And yet, there remains a conviction that things are only as complex as either side’s unwillingness to compromise. Language is indeed key, and the outsider’s main challenge consists of recognizing widely divergent stories as describing the same event. A few examples, a historical overview; As the crow flies. Wrapped as a gift; Europe’s unbound contrition, the international community’s bestowal of a homeland in Palestine upon Jewish survivors of the Holocaust represented a rather poisoned chalice indeed. Arguably the act, rather than compensating victims of a horrible ploy, finished the job. Contrary to the Zionist dictum however, the people with no land had not arrived at a land without people. A war started and would in the coming sixty years, between lulls, cease-fires, agreements, and false dawns, flare up to the detriment of thousands.
The world’s remorse, and America’s initial championing of self-determination for the hapless and colonized, soon crumbled under the double yoke of Cold War, and a concomitant dash for man’s most questionable friend, oil. The Holy Land became a bridgehead for an important trade once more. Not of spices this time. Weak Arab governments equal cheap petrol. And hence the Jewish state immediately became the wedge, encouraged and armed, less homeland than baton, wielded by the West’s thirst for cheap energy. To the detriment of thousands. Palestinians. Israelis. Jordanians. Lebanese. Syrians. Egyptians. Etc… It is a long, sad story, with manifold personal tragedies, individual and collective guilt, missed opportunities, and the masterstroke perpetrated at the highest levels of marketing the conflict as a matter of guilt, religion, or so-called clash of civilizations.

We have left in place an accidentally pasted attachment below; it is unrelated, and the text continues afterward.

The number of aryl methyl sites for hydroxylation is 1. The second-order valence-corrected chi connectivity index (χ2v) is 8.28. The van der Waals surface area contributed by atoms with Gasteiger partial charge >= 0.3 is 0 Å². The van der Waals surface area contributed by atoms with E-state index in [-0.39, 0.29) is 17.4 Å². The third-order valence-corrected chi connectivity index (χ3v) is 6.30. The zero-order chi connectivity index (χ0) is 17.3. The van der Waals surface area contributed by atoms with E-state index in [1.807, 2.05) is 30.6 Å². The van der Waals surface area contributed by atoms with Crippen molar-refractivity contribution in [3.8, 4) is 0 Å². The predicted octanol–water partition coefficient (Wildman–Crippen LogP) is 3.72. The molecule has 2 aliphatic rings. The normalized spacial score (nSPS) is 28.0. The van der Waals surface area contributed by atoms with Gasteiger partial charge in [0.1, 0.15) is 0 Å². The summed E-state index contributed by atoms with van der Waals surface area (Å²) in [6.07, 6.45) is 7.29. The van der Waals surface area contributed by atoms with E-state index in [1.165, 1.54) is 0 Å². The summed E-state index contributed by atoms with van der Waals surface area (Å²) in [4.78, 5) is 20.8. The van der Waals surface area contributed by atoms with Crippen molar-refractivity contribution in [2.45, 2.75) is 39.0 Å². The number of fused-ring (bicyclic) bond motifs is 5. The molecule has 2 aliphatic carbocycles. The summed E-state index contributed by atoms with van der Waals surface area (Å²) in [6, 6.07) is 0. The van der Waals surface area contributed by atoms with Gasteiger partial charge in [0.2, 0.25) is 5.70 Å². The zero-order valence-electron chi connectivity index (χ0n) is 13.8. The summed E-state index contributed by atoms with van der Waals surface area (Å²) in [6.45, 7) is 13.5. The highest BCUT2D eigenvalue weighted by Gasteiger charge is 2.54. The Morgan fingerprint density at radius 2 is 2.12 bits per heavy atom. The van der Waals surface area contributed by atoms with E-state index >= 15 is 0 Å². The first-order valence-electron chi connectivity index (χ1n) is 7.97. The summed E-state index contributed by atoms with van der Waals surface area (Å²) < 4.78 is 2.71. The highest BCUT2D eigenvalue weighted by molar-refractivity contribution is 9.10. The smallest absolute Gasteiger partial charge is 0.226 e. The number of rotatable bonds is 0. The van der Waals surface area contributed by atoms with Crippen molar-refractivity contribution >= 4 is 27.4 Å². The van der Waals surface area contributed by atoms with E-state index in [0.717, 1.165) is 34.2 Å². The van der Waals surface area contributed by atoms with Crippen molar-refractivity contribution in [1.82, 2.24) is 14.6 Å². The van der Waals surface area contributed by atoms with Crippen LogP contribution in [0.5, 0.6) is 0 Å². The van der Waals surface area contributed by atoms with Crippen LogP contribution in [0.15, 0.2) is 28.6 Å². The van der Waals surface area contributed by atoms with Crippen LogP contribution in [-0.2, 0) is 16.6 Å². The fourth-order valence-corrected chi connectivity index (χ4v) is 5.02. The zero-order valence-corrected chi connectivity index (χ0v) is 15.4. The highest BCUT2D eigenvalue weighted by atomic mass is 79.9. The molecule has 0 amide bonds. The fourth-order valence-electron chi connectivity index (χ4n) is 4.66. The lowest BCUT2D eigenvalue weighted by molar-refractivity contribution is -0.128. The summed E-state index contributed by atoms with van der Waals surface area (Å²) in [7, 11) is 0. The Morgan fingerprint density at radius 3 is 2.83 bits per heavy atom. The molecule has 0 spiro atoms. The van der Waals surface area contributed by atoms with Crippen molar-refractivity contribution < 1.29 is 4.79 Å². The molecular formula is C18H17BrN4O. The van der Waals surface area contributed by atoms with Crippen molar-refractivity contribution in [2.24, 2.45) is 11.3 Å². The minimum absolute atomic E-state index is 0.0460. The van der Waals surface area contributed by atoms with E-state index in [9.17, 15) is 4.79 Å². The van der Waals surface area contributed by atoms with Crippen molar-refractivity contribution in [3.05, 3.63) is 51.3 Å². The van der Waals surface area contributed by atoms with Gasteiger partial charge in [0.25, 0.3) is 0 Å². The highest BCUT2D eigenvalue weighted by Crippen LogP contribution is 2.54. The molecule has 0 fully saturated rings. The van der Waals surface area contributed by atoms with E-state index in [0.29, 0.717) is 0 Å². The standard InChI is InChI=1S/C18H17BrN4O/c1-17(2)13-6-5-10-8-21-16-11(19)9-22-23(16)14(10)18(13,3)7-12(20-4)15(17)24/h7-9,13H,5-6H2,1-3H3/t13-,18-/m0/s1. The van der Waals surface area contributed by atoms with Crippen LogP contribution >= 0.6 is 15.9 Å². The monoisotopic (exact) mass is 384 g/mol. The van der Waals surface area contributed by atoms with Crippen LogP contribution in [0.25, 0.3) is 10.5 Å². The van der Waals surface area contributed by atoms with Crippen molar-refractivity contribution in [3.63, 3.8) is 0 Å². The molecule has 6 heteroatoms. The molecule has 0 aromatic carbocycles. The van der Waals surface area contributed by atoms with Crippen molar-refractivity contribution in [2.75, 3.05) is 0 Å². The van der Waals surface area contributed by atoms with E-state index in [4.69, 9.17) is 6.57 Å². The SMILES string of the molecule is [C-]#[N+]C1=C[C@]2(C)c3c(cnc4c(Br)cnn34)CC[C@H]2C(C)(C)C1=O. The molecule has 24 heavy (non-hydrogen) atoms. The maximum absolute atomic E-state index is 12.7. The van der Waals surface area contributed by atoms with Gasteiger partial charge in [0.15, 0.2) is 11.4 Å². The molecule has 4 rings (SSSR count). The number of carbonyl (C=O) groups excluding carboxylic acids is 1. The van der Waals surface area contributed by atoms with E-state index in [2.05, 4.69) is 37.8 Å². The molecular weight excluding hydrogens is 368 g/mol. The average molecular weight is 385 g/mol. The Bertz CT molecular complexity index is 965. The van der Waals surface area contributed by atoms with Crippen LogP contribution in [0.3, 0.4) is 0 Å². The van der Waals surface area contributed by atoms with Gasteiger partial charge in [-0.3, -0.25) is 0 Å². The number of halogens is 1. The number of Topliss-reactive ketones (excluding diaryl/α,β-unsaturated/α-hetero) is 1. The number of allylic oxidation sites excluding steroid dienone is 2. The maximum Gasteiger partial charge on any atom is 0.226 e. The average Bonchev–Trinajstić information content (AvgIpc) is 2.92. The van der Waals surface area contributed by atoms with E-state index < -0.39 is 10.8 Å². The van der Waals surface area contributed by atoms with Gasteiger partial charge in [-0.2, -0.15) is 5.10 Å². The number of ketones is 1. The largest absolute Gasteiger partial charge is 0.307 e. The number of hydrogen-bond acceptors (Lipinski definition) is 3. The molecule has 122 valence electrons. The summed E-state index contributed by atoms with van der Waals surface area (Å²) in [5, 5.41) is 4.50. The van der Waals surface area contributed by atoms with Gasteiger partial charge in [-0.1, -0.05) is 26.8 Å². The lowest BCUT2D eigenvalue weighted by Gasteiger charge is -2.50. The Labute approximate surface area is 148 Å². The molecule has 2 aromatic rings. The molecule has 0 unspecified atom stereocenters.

When on a sun-spangled September morning two-dozen Arabs euthanized what was left of the Twentieth Century, they adhered to an atrocious, cynical logic that they were all too familiar with. To the detriment of thousands. Incited by a face that someone in the White House must have seen in those horrible clouds, the United States launched a thousands ships to salvage the old way of doing business, but even two pointless wars were unable to muffle the death knell of an epoch. Talk of energy-independence is all the rage now. The world must wean itself off carbs or face both geo-political and climatologic cardiac-arrest. In this painful knee-joint of time blood, thick and cloudy, will clot, and pulse toward a new equilibrium, the contours of which should already become apparent to astute observers. No longer a battering ram, Israel has no choice but to make peace in a region no longer solely defined as a global watering hole for automobiles.
It isn’t too late for the West, whatever that term still holds, to show actual, constructive remorse for the anti-Semitism that’s lead to so much suffering of all Semitic inhabitants of the Fertile Crescent soil; Palestinian, Israeli, and Arab. Talks of two states between the river Jordan and the Mediterranean, mere rhetoric so far, should be given a penultimate try. International guarantees, eventual EU membership for both entities, and boots on the ground are a possible carrot and stick to that end. Meanwhile Palestinians see their land slowly but surely gobbled up by what can only be described as a penniless restaurant-goer who orders more and more food to postpone an ever-increasing bill. At the end of the night, a less-palatable outcome looms. The overwhelming responsibility to finally pay the Piper belongs to all of us.